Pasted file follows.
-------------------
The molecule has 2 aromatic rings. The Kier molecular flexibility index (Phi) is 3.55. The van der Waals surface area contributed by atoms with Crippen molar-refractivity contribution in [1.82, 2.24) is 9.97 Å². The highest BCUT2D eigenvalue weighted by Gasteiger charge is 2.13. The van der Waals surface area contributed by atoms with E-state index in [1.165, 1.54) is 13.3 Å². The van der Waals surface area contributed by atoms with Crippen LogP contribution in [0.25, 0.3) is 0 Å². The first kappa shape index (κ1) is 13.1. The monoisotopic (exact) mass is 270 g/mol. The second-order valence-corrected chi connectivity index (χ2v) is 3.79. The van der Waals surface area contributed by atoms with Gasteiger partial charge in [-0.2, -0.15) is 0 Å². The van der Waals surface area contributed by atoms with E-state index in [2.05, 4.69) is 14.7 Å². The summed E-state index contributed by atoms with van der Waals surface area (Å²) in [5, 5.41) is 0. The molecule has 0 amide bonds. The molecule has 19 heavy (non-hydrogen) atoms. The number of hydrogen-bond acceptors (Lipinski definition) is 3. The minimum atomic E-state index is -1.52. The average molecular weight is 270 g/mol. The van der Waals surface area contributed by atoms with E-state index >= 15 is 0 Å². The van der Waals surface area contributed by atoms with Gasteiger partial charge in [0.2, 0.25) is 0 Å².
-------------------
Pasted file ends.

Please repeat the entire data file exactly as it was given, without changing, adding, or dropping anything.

The molecule has 2 aromatic rings. The Kier molecular flexibility index (Phi) is 3.55. The van der Waals surface area contributed by atoms with Crippen molar-refractivity contribution in [1.82, 2.24) is 9.97 Å². The highest BCUT2D eigenvalue weighted by Gasteiger charge is 2.13. The van der Waals surface area contributed by atoms with E-state index in [1.165, 1.54) is 13.3 Å². The van der Waals surface area contributed by atoms with Crippen LogP contribution in [0.25, 0.3) is 0 Å². The first kappa shape index (κ1) is 13.1. The monoisotopic (exact) mass is 270 g/mol. The second-order valence-corrected chi connectivity index (χ2v) is 3.79. The van der Waals surface area contributed by atoms with Gasteiger partial charge in [-0.2, -0.15) is 0 Å². The van der Waals surface area contributed by atoms with E-state index in [2.05, 4.69) is 14.7 Å². The summed E-state index contributed by atoms with van der Waals surface area (Å²) in [5, 5.41) is 0. The molecule has 0 amide bonds. The molecule has 19 heavy (non-hydrogen) atoms. The number of hydrogen-bond acceptors (Lipinski definition) is 3. The minimum atomic E-state index is -1.52. The average molecular weight is 270 g/mol. The van der Waals surface area contributed by atoms with E-state index >= 15 is 0 Å². The van der Waals surface area contributed by atoms with Gasteiger partial charge in [0.2, 0.25) is 0 Å².